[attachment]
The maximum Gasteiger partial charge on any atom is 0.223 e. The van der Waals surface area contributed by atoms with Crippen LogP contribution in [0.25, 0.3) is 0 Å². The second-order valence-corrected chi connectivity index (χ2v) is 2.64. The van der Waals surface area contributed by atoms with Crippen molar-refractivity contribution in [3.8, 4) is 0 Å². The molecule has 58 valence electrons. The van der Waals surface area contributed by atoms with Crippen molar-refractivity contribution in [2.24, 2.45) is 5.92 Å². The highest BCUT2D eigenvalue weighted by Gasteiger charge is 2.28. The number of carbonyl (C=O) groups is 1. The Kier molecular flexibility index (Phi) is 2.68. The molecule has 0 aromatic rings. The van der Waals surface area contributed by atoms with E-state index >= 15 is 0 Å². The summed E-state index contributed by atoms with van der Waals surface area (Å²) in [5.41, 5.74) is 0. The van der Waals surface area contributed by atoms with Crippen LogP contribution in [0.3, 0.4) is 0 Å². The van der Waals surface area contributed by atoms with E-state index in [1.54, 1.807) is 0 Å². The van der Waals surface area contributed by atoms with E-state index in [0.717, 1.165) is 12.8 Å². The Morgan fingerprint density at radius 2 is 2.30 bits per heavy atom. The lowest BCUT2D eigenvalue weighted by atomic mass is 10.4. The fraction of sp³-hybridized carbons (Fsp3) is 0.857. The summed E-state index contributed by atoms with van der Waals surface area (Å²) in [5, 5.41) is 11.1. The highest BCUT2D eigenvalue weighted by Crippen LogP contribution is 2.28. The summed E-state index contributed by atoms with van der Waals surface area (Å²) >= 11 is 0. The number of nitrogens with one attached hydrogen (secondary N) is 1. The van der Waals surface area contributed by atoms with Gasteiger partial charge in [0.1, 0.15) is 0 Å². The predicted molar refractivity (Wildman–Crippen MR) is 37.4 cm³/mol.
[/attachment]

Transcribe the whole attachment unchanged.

The maximum Gasteiger partial charge on any atom is 0.223 e. The van der Waals surface area contributed by atoms with Crippen LogP contribution in [0.25, 0.3) is 0 Å². The second-order valence-corrected chi connectivity index (χ2v) is 2.64. The van der Waals surface area contributed by atoms with Crippen molar-refractivity contribution in [3.8, 4) is 0 Å². The molecule has 58 valence electrons. The van der Waals surface area contributed by atoms with Crippen molar-refractivity contribution in [2.24, 2.45) is 5.92 Å². The highest BCUT2D eigenvalue weighted by Gasteiger charge is 2.28. The number of carbonyl (C=O) groups is 1. The Kier molecular flexibility index (Phi) is 2.68. The molecule has 0 aromatic rings. The van der Waals surface area contributed by atoms with E-state index >= 15 is 0 Å². The summed E-state index contributed by atoms with van der Waals surface area (Å²) in [5.41, 5.74) is 0. The van der Waals surface area contributed by atoms with Crippen LogP contribution in [0.3, 0.4) is 0 Å². The van der Waals surface area contributed by atoms with E-state index in [1.54, 1.807) is 0 Å². The van der Waals surface area contributed by atoms with E-state index in [0.717, 1.165) is 12.8 Å². The Morgan fingerprint density at radius 2 is 2.30 bits per heavy atom. The lowest BCUT2D eigenvalue weighted by atomic mass is 10.4. The fraction of sp³-hybridized carbons (Fsp3) is 0.857. The summed E-state index contributed by atoms with van der Waals surface area (Å²) in [5, 5.41) is 11.1. The highest BCUT2D eigenvalue weighted by Crippen LogP contribution is 2.28. The summed E-state index contributed by atoms with van der Waals surface area (Å²) >= 11 is 0. The number of nitrogens with one attached hydrogen (secondary N) is 1. The van der Waals surface area contributed by atoms with Gasteiger partial charge in [0.1, 0.15) is 0 Å². The predicted molar refractivity (Wildman–Crippen MR) is 37.4 cm³/mol.